On 16 April 2015, the Australian Electoral Commission deregistered the Australian Democrats as a political party for failure to demonstrate the requisite 500 members to maintain registration.[49] However, the party did run candidates and remain registered for a period of time thereafter in the New South Wales Democrats and Queensland Democrat divisions.

Renewed registration (2019–present)

In November 2018 there was a report that CountryMinded, a de-registered microparty, would merge with the Australian Democrats in a new bid to seek membership growth, electoral re-registration and financial support.[50] In February 2019, application for registration was submitted to the AEC and was upheld on 7 April 2019, despite an objection from the Australian Democrats (Queensland Division).[51]

The party unsuccessfully contested the lower-house seat of Adelaide and a total of six Senate seats (two in each state of New South Wales, Victoria and South Australia)[52] at the 2019 federal election.[53] At the 2022 federal election one lower-house seat (Eden-Monaro) and three Senate seats were contested without success, polling fewer than 0.7% of first-preference votes.[54][55]


The party was founded on principles of honesty, tolerance, compassion and direct democracy through postal ballots of all members, so that "there should be no hierarchical structure ... by which a carefully engineered elite could make decisions for the members."[56]:p187 From the outset, members' participation was fiercely protected in national and divisional constitutions prescribing internal elections, regular meeting protocols, annual conferences—and monthly journals for open discussion and balloting. Dispute resolution procedures were established, with final recourse to a party ombudsman and membership ballot.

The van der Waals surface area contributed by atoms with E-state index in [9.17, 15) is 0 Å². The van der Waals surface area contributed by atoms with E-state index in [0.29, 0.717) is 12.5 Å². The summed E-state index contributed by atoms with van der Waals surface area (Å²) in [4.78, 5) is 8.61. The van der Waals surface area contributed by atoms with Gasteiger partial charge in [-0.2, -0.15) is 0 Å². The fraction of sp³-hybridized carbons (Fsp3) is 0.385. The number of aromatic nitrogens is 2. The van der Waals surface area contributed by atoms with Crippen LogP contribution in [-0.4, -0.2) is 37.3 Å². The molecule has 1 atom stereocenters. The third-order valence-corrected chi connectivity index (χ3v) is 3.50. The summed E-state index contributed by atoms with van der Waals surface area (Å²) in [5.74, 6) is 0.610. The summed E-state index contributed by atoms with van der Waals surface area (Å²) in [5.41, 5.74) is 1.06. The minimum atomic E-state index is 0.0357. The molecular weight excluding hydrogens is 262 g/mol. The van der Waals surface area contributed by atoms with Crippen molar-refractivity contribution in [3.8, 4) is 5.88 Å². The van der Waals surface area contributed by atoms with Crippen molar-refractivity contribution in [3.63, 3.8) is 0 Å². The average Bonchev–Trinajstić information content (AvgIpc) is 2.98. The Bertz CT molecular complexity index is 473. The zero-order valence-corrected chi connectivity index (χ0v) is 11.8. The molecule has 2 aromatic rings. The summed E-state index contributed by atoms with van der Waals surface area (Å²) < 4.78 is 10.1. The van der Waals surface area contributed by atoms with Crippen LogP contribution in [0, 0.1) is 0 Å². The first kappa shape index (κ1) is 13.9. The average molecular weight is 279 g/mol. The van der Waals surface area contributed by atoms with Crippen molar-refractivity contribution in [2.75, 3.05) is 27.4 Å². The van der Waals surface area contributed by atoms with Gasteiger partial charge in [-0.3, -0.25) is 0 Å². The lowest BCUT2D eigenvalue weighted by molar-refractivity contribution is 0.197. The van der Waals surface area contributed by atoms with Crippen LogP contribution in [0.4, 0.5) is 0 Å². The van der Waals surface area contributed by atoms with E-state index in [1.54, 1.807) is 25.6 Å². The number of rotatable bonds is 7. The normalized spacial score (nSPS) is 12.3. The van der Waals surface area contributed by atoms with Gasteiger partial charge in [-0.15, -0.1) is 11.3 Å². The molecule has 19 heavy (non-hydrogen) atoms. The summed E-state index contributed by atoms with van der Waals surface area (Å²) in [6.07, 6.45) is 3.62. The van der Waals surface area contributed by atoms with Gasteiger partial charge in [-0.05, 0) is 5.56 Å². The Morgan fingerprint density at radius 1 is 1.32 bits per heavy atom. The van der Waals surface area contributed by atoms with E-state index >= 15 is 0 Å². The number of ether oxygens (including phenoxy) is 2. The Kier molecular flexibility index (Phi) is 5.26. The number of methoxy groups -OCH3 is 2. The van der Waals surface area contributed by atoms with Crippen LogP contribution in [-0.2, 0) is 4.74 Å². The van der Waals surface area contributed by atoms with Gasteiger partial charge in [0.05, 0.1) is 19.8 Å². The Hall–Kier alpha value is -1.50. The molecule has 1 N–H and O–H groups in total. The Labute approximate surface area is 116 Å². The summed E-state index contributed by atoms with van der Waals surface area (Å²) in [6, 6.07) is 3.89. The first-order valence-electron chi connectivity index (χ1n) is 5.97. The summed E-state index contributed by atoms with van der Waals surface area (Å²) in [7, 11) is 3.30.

Policies determined by the unique participatory method promoted environmental awareness and sustainability, opposition to the primacy of economic rationalism (Australian neoliberalism), preventative approaches to human health and welfare, animal rights, rejection of nuclear technology and weapons.

The Australian Democrats were the first representatives of green politics at the federal level in Australia. They "were in the vanguard of environmentalism in Australia. From the early 1980s they were unequivocally opposed to the building of the Franklin Dam in Tasmania and they opposed the mining and export of uranium and the development of nuclear power plants in Australia."[6] In particular, leader Don Chipp, and Tasmanian state Democrat Norm Sanders, played crucial legislative roles in protecting the Franklin Dam.

The party's centrist role made it subject to criticism from both the right and left of the political spectrum. In particular, Chipp's former conservative affiliation was frequently recalled by opponents on the left.[lower-alpha 3] This problem was to torment later leaders and strategists who, by 1991, were proclaiming "the electoral objective" as a higher priority than the rigorous participatory democracy espoused by the party's founders.[lower-alpha 4]